What does it take to transform an abstract idea into patentable subject matter? How much do you have to add to an abstract idea before its worthy of patent protection? Can abstract ideas turn into patentable subject matter simply by stating that part of it is conducted over the internet? They're seemingly simple questions that warrant complicated answers. And while we shouldn't expect the courts to give us definitive answers to these questions for every case and scenario, the US Supreme Court is tweaking the broad guidelines.
As we reported last month, Google and Verizon filed a joint amicus curiae ("friend of the court") brief in the case of WildTangent v. Ultramercial, asking the US Supreme Court to weigh in on the topic of patenting high-level ideas in the field of technology. The court has now ruled on the issue, sort of — it vacated the lower appellate court's broad interpretation of the subject patent and remanded the case back for further consideration in view of recent Supreme Court precedent. It's not exactly a clear victory for anyone, but we imagine Google and Verizon are quite pleased to see that the issue is getting focused attention from the country's highest court.
Is application over the internet enough to warrant patent protection?
The case centers around Ultramercial's US patent no. 7,346,545, which covers monetizing and distributing products over the internet. There's no arguing that the patent claims are lacking on specifics, hardware or software, required to carry out the purported invention — and that's the crux of the debate. Can an otherwise abstract idea transform into patentable subject matter simply by stating that one or more of the method steps is conducted over the internet? The lower Court of Appeals for the Federal Circuit reasoned that "many of these steps are likely to require intricate and complex computer programming" and "certain of these steps clearly require specific application to the internet and a cyber-market environment." Google and Verizon disagree, saying that the patent covers no more than an abstract, high-level idea and fails to provide the requisite technological details needed to inform the public of the real bounds of the patent. It looks like the Supreme Court might take issue with the decision as well.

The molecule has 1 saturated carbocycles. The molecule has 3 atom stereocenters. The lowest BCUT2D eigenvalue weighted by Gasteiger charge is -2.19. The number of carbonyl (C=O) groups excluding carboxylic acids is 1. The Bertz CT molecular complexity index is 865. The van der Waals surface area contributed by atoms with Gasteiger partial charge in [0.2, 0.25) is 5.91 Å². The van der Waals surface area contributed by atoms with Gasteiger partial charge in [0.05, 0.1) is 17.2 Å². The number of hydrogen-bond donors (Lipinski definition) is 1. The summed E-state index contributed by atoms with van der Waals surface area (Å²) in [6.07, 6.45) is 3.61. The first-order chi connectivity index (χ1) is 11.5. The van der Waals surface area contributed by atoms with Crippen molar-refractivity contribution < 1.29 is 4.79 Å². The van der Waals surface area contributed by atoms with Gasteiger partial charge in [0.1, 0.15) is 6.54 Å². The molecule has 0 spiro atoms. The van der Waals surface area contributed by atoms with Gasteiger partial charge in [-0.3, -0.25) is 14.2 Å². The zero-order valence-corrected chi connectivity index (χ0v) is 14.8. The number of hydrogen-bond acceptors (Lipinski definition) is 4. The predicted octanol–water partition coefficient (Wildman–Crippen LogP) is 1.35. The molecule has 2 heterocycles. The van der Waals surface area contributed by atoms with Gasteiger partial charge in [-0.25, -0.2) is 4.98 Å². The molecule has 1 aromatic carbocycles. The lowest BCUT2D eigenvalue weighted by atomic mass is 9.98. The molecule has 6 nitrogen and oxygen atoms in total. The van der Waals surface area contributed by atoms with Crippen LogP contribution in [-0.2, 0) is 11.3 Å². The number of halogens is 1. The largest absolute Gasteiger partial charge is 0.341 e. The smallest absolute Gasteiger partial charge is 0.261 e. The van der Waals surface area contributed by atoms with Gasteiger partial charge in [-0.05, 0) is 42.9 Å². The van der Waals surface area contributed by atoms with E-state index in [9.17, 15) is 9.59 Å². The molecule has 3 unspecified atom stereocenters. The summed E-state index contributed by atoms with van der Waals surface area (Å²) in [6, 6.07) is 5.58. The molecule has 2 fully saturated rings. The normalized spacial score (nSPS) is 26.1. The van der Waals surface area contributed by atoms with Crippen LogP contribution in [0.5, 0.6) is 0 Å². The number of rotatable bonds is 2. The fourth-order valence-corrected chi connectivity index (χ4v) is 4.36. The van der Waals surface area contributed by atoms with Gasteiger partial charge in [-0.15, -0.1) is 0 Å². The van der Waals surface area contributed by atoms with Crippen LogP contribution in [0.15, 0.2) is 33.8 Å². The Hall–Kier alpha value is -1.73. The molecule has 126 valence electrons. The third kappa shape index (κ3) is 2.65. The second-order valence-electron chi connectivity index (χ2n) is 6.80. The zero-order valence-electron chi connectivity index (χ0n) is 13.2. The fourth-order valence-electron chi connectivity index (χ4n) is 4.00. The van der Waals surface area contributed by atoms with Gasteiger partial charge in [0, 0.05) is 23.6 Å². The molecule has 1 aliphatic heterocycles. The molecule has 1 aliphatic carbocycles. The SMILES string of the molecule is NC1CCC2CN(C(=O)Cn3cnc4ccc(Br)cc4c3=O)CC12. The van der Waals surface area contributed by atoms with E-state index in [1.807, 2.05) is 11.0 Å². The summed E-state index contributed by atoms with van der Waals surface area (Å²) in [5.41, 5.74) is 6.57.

It should be noted that we don't know exactly where the Supreme Court stands on the issues in this particular case because it didn't issue a substantive decision. It just told the lower court to reconsider the case in light of a recent decision the Supreme Court issued on the broader topic back in March — a legal precedent that wasn't available at the time the original WildTangent decision was handed down. However, based on the instructions to the lower court, and the substance of that prior ruling, we have a pretty good idea of which way the Supremes are leaning.
It's a controversial topic with huge implications
The Supreme Court precedent is Mayo Collaborative Services v. Prometheus Laboratories, which comes with its own controversial baggage. While the technology at issue in that case was much different — determining metabolic concentrations and administering a drug according to those concentrations — the underlying legal principle may be very applicable here. Right or wrong (and that's hugely debated by patent attorneys and academics alike) the Supreme Court ruling in the Prometheus case provided a legal standard it obviously wants applied to the WildTangent case: abstract ideas, laws of nature, and mathematical formulas can't be patented, and you can't transform these things into patentable subject matter simply by using them in a known, real-world application.
The corollary is clear: the lower appellate court here will be tasked with deciding whether the advertising and monetization elements of the '545 patent (which Google and Verizon argue are nothing more than abstract ideas) can be transformed into patentable subject matter simply by performing some of the steps over the internet. It's an important discussion that could have wide-ranging implications for the future of technology and software patents — not to mention the possible ramifications a shift in the law could have on the uncountable number of patents already issued and in the wild. Imagine the potential implications for broad patents on mobile OS features, many of which recast well-known abstract ideas onto mobile devices or the internet. It may ultimately come down to how forward-looking (or lucky!) patent drafters were in including hardware and related details in their patent claims. It will certainly be interesting to see how the appellate court deals with this case, knowing that the Supreme Court is watching with elevated interest. We'll be sure to let you know of future developments in the case.